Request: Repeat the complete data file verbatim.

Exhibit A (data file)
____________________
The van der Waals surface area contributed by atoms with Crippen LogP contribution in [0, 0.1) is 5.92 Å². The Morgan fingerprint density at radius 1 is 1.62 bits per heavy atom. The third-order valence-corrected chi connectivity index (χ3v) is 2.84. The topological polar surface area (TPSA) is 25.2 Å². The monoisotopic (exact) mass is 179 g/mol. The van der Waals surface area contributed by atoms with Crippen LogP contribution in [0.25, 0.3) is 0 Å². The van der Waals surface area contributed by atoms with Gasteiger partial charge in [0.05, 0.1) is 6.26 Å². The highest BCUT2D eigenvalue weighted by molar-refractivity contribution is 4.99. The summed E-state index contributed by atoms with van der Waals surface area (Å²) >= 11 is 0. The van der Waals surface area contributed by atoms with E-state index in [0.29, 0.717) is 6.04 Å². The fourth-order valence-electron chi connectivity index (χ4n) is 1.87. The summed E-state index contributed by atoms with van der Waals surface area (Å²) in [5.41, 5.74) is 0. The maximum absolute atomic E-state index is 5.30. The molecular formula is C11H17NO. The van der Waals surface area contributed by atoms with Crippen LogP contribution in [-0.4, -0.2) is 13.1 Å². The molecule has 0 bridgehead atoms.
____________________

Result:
The van der Waals surface area contributed by atoms with Crippen LogP contribution in [0, 0.1) is 5.92 Å². The Morgan fingerprint density at radius 1 is 1.62 bits per heavy atom. The third-order valence-corrected chi connectivity index (χ3v) is 2.84. The topological polar surface area (TPSA) is 25.2 Å². The monoisotopic (exact) mass is 179 g/mol. The van der Waals surface area contributed by atoms with Crippen LogP contribution in [0.25, 0.3) is 0 Å². The van der Waals surface area contributed by atoms with Gasteiger partial charge in [0.05, 0.1) is 6.26 Å². The highest BCUT2D eigenvalue weighted by molar-refractivity contribution is 4.99. The summed E-state index contributed by atoms with van der Waals surface area (Å²) >= 11 is 0. The van der Waals surface area contributed by atoms with E-state index in [0.29, 0.717) is 6.04 Å². The fourth-order valence-electron chi connectivity index (χ4n) is 1.87. The summed E-state index contributed by atoms with van der Waals surface area (Å²) in [5.41, 5.74) is 0. The maximum absolute atomic E-state index is 5.30. The molecular formula is C11H17NO. The van der Waals surface area contributed by atoms with Crippen LogP contribution in [-0.4, -0.2) is 13.1 Å². The molecule has 0 bridgehead atoms.